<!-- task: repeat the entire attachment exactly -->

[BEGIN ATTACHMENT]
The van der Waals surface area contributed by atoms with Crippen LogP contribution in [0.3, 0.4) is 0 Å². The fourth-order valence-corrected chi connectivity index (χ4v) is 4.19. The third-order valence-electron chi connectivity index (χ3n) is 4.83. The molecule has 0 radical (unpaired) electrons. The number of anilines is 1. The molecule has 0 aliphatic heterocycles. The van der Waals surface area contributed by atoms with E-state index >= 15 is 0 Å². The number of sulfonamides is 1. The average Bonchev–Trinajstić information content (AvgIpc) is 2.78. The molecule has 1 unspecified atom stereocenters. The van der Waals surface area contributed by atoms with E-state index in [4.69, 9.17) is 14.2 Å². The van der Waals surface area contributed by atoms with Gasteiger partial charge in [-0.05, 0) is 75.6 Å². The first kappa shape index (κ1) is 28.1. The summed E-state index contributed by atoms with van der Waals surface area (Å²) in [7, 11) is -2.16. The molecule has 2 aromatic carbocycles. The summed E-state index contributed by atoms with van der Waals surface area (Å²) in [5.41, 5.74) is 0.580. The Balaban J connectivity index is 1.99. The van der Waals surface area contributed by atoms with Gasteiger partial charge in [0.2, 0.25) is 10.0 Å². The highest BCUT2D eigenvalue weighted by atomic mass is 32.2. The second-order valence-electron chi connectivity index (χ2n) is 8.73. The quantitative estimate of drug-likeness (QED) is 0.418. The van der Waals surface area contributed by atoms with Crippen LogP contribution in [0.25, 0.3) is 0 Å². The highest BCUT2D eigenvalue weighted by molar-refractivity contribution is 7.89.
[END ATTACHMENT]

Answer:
The van der Waals surface area contributed by atoms with Crippen LogP contribution in [0.3, 0.4) is 0 Å². The fourth-order valence-corrected chi connectivity index (χ4v) is 4.19. The third-order valence-electron chi connectivity index (χ3n) is 4.83. The molecule has 0 radical (unpaired) electrons. The number of anilines is 1. The molecule has 0 aliphatic heterocycles. The van der Waals surface area contributed by atoms with E-state index >= 15 is 0 Å². The number of sulfonamides is 1. The average Bonchev–Trinajstić information content (AvgIpc) is 2.78. The molecule has 1 unspecified atom stereocenters. The van der Waals surface area contributed by atoms with E-state index in [4.69, 9.17) is 14.2 Å². The van der Waals surface area contributed by atoms with Gasteiger partial charge in [-0.05, 0) is 75.6 Å². The first kappa shape index (κ1) is 28.1. The summed E-state index contributed by atoms with van der Waals surface area (Å²) in [7, 11) is -2.16. The molecule has 2 aromatic carbocycles. The summed E-state index contributed by atoms with van der Waals surface area (Å²) in [5.41, 5.74) is 0.580. The Balaban J connectivity index is 1.99. The van der Waals surface area contributed by atoms with Gasteiger partial charge in [0.2, 0.25) is 10.0 Å². The highest BCUT2D eigenvalue weighted by atomic mass is 32.2. The second-order valence-electron chi connectivity index (χ2n) is 8.73. The quantitative estimate of drug-likeness (QED) is 0.418. The van der Waals surface area contributed by atoms with Crippen LogP contribution in [0.25, 0.3) is 0 Å². The highest BCUT2D eigenvalue weighted by molar-refractivity contribution is 7.89.